Originally published by 2 Minute Medicine® (view original article). Reused on AccessMedicine with permission.

1. Areas with Wolbachia-infected mosquitos were shown to decrease the incidence of dengue fever.

2. Hospitalizations for dengue fever decreased in areas where Wolbachia-infected mosquitos were deployed.

Evidence Rating Level: 1 (Excellent)

Study Rundown:

Dengue fever is a mosquito-borne illness and is classified as one of the top ten global threats according to the World Health Organization. Aedes aegypti are the primary carriers of dengue. It was previously shown that A. aegypti mosquitos infected with Wolbachia pipientis – an obligate intracellular bacterium – are less likely to transmit dengue compared to the wild-type mosquito. This study compared the amount of virologically confirmed dengue (VCD) cases that occurred in geological clusters that were randomly assigned to receive either Wolbachia-infected mosquitos or no deployments. The study demonstrated that VCD occurred less in the intervention clusters compared to the control clusters. Furthermore, it was shown that hospitalization for VCD was also lower in the intervention clusters compared to the control clusters. As people were free to move across clusters, a limitation of this study was not being able to account for an individual’s exposure to the infected or regular mosquitos. Nonetheless, the study’s findings are significant for the use of Wolbachia-infected mosquitos to control the spread of dengue fever.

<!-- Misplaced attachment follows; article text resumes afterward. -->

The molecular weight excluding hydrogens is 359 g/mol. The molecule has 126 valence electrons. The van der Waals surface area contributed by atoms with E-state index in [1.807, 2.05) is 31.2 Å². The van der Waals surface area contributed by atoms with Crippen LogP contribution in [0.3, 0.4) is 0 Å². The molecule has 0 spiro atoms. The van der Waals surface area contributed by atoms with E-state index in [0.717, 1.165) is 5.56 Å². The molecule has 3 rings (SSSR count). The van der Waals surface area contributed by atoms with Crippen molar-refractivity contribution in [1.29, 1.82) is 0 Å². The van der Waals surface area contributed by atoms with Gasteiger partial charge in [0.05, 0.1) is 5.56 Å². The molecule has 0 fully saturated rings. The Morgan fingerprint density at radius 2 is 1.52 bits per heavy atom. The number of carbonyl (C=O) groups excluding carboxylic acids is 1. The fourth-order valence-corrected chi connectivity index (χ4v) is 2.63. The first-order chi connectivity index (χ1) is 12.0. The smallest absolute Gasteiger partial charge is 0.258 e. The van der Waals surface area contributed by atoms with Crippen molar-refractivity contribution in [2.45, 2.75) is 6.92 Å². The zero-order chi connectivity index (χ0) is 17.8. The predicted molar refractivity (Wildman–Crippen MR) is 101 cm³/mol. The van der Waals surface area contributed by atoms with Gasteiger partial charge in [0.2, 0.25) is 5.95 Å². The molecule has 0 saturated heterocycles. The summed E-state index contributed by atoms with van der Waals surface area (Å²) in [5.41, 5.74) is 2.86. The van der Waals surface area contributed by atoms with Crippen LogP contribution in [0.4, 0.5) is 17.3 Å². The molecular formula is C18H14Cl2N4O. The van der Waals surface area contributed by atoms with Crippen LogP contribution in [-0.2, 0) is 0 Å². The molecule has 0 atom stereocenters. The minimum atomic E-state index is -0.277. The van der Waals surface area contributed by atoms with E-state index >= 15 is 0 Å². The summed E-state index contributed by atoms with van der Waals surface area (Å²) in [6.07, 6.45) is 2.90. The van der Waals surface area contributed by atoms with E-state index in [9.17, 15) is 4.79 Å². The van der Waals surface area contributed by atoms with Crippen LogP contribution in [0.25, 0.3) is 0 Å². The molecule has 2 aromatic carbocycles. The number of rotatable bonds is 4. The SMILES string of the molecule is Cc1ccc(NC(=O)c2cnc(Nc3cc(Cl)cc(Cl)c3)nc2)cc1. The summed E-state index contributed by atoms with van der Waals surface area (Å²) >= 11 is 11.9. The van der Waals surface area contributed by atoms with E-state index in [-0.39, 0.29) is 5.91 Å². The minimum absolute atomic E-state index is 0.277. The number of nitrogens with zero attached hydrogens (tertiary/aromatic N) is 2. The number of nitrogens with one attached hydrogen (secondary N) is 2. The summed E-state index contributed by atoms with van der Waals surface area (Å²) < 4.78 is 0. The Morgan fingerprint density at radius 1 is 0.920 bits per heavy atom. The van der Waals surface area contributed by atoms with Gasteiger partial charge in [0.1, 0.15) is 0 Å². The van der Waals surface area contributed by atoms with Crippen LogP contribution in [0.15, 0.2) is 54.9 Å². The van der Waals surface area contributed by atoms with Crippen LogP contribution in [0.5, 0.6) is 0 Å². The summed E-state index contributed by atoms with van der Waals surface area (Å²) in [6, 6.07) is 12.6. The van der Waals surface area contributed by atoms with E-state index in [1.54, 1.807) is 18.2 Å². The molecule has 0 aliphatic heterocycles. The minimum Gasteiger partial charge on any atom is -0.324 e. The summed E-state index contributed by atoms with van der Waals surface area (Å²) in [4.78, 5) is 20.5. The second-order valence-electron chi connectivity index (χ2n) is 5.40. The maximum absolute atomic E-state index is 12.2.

In-Depth [randomized controlled trial]:

This cluster randomized-controlled trial enrolled 6,306 participants at 18 primary care clinics in Indonesia. Patients presenting with a fever, between the ages of three and 45 years, and who had resided in the trial area for the past ten days were eligible for the trial. Patients were excluded if they presented with other localized symptoms suggesting a different diagnosis. Dengue virus was confirmed by either reverse-transcriptase-polymerase-chain-reaction (RT-PCR) or by an enzyme-linked immunosorbent assay (ELISA). A total of 24 clusters were created from a contiguous urban area of 26km2 with geographical borders that would slow the mosquito dispersion between clusters. The cluster randomization occurred in a 1:1 ratio to either receive Wolbachia-infected mosquitos or no deployment, respectively. The primary endpoint was symptomatic VCD of any severity. After a maximum of a 21-day follow-up, there were 67 cases (2.3%) in the intervention clusters compared to 318 cases participants (9.4%) in the control clusters (odds ratio [OR], 0.23; 95% confidence interval [95% CI], 0.15 to 0.35; p = 0.004). The protective efficacy of the Wolbachia-infected mosquito deployment was 77.1% (95% CI, 65.3 to 84.0). The incidence of hospitalization was 13 cases (0.4%) in the intervention cluster compared to 102 cases (3.0%) in the control clusters (protective efficacy, 86.2%; 95% CI, 66.2 to 94.3). Overall, the study determined that Wolbachia-infected mosquitos were effective in decreasing the incidence and hospitalizations of dengue fever providing evidence for their use in controlling the viral spread.

©2021 2 Minute Medicine, Inc. All rights reserved. No works may be reproduced without expressed written consent from 2 Minute Medicine, Inc. Inquire about licensing here. No article should be construed as medical advice and is not intended as such by the authors or by 2 Minute Medicine, Inc.